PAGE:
Prime Minister Naftali Bennett's office on Monday said that the alleged assassination attempt on an Israeli billionaire that was foiled in Cyprus last week was part of an Iranian terror plot.
Cypriot-based Greek language media reported that an Azeri national carrying a Russian passport was arrested with a gun and silencer in his possession. The man was reported to have been hired to assassinate a prominent Israeli businessman Teddy Sagi.
A statement released by Bennett's media adviser Matan Sidi, citing security officials, claimed the target of the terror plot was not actually Sagi but a number of other Israeli businessmen who operate out of the same office building in Nicosia, the capital of the island nation.
"This was a terrorist incident directed by Iran against Israeli businesspeople living in Cyprus," Sidi said.
The Iranian Embassy in Nicosia described the claims as "baseless."
"This regime is always making such a baseless allegation against the Islamic Republic of Iran," the Iranian embassy said in an emailed response to a comment sought by Reuters.
Earlier on Monday, Cypriot police chief Stelios Papatheodorou told reporters: "A person has been arrested, in whose possession a pistol and cartridges were found."
"There are security threats. As you can see, the Shin Bet, the Mossad, all of the security forces know how to handle them," Foreign Minister Yair Lapid told reporters when asked about the incident. "The fact is that we're there. We're minding matters."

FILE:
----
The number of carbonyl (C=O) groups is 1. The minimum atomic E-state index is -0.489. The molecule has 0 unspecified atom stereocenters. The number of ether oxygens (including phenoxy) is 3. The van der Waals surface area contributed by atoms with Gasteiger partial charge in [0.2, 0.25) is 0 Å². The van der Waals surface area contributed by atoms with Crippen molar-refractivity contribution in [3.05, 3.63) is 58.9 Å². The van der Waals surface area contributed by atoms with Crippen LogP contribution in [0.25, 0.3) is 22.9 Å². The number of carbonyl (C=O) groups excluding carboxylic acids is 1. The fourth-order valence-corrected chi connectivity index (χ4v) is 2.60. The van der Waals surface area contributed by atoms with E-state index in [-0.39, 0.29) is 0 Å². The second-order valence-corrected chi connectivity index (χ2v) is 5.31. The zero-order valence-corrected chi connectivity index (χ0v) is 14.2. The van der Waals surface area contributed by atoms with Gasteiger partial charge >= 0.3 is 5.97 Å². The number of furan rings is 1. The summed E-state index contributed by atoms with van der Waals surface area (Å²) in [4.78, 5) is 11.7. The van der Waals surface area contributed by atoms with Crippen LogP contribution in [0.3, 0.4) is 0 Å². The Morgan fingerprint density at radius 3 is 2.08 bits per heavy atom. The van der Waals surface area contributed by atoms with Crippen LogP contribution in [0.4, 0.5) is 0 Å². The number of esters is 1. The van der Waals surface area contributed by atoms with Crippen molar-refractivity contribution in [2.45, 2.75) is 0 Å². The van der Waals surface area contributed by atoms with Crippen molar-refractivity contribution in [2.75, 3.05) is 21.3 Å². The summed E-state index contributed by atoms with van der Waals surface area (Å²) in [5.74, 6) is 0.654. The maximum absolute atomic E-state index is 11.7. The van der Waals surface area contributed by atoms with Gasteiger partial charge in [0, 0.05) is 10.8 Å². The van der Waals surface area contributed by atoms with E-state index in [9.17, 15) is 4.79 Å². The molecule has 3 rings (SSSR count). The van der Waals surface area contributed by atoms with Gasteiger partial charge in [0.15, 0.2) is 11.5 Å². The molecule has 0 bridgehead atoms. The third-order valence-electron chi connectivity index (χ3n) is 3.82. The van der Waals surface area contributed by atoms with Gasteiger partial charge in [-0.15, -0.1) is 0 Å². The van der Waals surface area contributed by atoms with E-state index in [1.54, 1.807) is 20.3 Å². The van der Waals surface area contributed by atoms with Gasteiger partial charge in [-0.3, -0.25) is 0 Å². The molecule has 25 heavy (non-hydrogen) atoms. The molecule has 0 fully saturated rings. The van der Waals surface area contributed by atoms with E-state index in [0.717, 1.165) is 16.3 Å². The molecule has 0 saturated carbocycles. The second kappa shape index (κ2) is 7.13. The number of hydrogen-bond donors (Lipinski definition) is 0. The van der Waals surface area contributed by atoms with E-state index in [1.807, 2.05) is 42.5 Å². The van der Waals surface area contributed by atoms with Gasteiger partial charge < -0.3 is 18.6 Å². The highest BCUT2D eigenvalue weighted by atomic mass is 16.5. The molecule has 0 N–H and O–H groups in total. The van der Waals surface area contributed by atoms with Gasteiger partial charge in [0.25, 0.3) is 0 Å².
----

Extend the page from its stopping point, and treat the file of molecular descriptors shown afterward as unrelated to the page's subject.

According to media reports out of Cyprus, the 38-year old Azeri national was arrested on September 27 shortly after crossing the border between the Turkish Cypriot northern part of the island and the Greek Cypriot section, recognized by the international community.
A search of his car revealed a gun, ammunition and a silencer. Local police forces said he was suspected of planning a crime and that he was hired to assassinate five individuals.
The police also said his arrest came after he was under surveillance for some time in the hopes of identifying possible accomplices.
The reports went on to say the man had been in Cyprus for three weeks prior to his arrest and had traveled across the border numerous times, which raised suspicion.
However, Cypriot security forces were already alerted to the possibility of an attack targeting foreign businessmen.
A spokesman for Teddy Sagi denied he was the target of an assassination attempt for his business dealings.
The spokesman said in a statement the terror plot, which was foiled thanks to Israel's Mossad agency, had targeted other Israelis who have offices in the same building used by Sagi.
Reuters contributed to this report
First published: 14:56, 10.04.21